Gen 32:22-31; Luke 18:1-8
18th Sunday after Trinity (8am)
St Barbara’s 16.10.2022
Rev Tulo Raistrick
Perseverance. I wonder what actions or stories come to mind when you think of that word. For me, I think of people who grit their teeth and just push on, regardless of how difficult it is, regardless of the personal cost. People who just don’t give up.
I think of people who achieve the most extraordinary physical achievements: running 24 marathons in 24 days; or the eighty year old man who climbed all the Munro’s in Scotland (mountains over 3,000 feet – about 250 of them) in the space of just two years; or the paralympic athletes at the recent Commonwealth Games in Birmingham, who through sheer determination achieve remarkable feats.
But when I think a bit further, other types of perseverance come to mind too. I think of the husband of Nazanin Zaghari-Ratcliffe who did not give up campaigning for his wife to be released from an Iranian prison for years, every day writing letters, holding protests. I think of Nelson Mandela who persevered, refusing to give up during 27 years of imprisonment, always working for justice, even when he was offered release if he would go into quiet retirement.
And perseverance is the quality that comes to mind when I think of the story from the Old Testament that we heard this morning of Jacob wrestling with God, and refusing to let go until he had been blessed.
Perseverance is one of these qualities that we turn to when things are difficult, when we are going through hard times. I’m conscious that for many in our church and for many in our community, life is not always easy.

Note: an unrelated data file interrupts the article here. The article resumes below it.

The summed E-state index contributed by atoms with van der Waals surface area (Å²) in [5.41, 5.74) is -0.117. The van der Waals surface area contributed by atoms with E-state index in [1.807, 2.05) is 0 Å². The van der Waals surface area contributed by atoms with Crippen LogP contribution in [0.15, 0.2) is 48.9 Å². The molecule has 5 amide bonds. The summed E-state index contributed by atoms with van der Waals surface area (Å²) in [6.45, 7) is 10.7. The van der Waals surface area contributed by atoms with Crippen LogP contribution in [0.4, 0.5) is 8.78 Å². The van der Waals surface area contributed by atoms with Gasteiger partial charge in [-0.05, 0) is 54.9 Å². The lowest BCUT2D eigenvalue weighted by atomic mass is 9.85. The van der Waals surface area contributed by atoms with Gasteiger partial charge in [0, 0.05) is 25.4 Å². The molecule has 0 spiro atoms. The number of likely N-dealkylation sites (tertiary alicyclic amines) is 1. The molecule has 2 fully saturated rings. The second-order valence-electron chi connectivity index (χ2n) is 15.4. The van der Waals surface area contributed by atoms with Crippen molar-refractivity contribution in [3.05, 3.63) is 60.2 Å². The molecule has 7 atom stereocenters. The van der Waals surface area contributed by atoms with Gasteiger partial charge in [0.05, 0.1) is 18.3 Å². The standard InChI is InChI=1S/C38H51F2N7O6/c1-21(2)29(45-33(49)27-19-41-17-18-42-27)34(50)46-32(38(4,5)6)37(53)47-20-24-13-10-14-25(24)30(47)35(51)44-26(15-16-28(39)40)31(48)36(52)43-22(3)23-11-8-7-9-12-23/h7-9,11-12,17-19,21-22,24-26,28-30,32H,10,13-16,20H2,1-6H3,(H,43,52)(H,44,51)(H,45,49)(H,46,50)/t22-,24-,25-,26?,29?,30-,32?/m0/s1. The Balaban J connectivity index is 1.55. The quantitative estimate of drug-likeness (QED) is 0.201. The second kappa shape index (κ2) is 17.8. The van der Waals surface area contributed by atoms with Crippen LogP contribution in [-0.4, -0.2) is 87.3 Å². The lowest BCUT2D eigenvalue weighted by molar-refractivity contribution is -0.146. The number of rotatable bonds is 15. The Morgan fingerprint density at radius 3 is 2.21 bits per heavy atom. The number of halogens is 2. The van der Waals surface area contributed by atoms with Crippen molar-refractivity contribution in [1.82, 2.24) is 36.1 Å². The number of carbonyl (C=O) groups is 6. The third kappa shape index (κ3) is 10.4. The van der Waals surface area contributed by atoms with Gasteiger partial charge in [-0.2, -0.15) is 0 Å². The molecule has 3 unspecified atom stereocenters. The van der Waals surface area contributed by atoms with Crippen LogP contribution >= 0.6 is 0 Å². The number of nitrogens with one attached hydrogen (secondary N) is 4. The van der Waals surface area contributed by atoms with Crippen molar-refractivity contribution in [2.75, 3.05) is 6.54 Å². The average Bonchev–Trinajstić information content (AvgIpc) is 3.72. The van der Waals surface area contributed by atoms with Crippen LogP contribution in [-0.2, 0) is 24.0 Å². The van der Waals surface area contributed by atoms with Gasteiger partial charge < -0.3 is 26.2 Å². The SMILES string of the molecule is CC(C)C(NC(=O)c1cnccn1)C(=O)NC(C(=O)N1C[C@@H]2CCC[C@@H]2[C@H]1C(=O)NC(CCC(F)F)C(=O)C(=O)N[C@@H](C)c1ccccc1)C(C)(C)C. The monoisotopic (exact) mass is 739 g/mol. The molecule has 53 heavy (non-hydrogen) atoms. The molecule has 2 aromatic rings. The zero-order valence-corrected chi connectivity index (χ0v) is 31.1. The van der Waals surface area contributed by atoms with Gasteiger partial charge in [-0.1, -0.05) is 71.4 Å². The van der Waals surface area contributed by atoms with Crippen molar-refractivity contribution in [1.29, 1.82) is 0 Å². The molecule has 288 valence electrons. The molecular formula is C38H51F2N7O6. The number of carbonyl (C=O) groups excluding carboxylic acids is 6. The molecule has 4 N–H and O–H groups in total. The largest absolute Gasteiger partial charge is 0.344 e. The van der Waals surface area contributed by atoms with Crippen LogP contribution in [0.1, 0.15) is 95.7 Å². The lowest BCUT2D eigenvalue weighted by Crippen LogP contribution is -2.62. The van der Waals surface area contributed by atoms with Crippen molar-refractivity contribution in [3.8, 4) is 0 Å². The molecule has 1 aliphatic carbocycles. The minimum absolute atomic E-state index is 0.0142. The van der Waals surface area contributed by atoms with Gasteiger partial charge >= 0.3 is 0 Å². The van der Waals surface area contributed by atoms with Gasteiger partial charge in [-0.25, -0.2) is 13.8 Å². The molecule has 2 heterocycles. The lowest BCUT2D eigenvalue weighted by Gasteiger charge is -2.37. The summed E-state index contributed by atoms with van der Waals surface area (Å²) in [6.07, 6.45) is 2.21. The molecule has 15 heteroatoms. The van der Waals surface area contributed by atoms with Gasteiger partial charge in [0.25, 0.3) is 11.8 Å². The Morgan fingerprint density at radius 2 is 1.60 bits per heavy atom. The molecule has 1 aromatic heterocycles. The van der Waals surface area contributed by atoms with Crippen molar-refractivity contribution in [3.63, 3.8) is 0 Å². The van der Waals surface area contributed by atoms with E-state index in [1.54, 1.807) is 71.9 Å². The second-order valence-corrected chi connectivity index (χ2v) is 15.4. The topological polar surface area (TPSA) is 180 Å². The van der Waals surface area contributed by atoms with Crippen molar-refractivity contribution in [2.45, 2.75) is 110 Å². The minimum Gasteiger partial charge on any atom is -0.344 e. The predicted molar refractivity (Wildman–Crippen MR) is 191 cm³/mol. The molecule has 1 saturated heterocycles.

That there is much we can be thankful for – friendships, homes, family, this church – but there is also much that we struggle with too. Many people I know are struggling with recurring health problems, problems that significantly impact the quality of their lives. Others are struggling with the challenges of work, whether that is trying to juggle impossible workloads, or over-demanding bosses, or the strains of coping with the uncertainties over an economic downturn – how to heat homes or put enough food on the table. Others are struggling with the loss of loved ones.
Luke wrote his gospel at a time when the early Christians were going through a similarly difficult time. There were incredible joys – the joy of experiencing the presence and power of the risen Christ; the excitement of being part of a church community that was growing and reaching out to the wider world with remarkable acts of compassion and love; the discovery of their new status as children of God – but there were also immense challenges. The church was being maligned and attacked by those in authority; it was dangerous to be a Christian; and the church was still laying its foundations of belief and practice, still working out just who it was. And there were many within the church who were poor, struggling to feed themselves and their families.